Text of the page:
On pitch shots the No. 1 skill is controlling distance. If you work that back, the key to distance control is making predictable contact with the ball. Hitting it fat or thin — even a little — puts your distance all over the map.
A common reason for poor contact in pitching is too much wrist hinge during the backswing (above). A big hinge leads to a steep downswing and, of-ten, hitting behind the ball. Even when steep swingers hit it solid, they take deep divots—they're always on the verge of fatting it.
I prefer less wrist hinge going back (below) so you can brush the ground through impact. Steve Stricker is the best practitioner of this style: He keeps his wrists firm going back and turns his body in sync with his arms. Then, coming through, everything turns together again. It's very solid, very repeatable.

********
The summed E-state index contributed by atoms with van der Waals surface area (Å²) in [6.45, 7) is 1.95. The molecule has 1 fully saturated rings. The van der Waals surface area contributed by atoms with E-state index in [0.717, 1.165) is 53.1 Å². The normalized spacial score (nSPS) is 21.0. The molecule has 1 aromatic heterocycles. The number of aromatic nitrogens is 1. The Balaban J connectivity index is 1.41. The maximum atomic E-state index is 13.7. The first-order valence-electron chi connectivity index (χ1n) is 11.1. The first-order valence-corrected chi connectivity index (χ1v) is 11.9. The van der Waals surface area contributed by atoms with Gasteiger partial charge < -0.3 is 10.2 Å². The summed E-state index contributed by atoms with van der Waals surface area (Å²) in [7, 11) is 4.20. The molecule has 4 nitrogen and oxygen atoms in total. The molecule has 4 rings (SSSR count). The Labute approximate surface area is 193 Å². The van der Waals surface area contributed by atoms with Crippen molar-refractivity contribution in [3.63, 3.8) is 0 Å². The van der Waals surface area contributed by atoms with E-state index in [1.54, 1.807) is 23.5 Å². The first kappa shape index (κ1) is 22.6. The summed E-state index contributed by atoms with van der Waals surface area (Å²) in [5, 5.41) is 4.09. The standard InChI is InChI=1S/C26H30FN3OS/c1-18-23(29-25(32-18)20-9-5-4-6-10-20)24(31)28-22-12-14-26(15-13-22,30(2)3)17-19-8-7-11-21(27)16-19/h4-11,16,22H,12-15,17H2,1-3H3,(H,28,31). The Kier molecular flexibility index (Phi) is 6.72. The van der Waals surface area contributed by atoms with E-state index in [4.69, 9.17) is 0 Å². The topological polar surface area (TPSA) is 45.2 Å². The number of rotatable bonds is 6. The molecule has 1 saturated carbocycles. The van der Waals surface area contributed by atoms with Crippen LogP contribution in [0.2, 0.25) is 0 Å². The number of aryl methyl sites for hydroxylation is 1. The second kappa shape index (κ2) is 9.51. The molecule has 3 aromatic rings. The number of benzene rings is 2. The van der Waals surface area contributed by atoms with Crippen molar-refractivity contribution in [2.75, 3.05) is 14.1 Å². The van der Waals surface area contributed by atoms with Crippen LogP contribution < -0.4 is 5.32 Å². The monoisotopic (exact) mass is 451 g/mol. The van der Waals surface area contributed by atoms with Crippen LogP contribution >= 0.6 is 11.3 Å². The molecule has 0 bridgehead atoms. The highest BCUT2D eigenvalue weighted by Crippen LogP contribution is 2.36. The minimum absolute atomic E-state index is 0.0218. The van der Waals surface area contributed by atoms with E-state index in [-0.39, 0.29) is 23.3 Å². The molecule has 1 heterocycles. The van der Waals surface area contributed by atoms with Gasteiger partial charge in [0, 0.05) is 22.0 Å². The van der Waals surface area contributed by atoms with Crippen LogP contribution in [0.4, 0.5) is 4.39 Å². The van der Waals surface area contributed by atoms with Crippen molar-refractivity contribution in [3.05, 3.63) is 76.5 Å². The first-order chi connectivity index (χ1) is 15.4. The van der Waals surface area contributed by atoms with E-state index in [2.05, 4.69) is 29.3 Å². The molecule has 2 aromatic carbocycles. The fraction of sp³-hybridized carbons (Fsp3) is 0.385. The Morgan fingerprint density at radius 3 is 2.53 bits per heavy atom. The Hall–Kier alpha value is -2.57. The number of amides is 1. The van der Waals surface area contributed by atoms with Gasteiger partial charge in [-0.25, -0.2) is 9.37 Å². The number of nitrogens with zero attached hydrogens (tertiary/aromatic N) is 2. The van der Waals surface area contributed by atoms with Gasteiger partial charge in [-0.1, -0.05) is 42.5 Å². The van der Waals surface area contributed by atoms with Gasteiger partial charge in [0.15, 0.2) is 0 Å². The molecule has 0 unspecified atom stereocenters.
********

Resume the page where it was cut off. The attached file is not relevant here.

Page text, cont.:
So pitch like Strick. Use your most lofted wedge, play the ball about middle and favor your front foot. Swing back wide, with minimal hinge, then turn and swing through. You'll see quick improvement in your contact—and start sticking them close.
Like wrist hinge, reducing weight shift on pitch shots will lead to better contact. You want to favor your front foot, because that'll help you hit the ball before the ground. Try this drill: Set up to hit a pitch, then lean toward the target and angle your back foot in and up on the toes (below). Hit shots like this, and you'll learn to stay on your front side.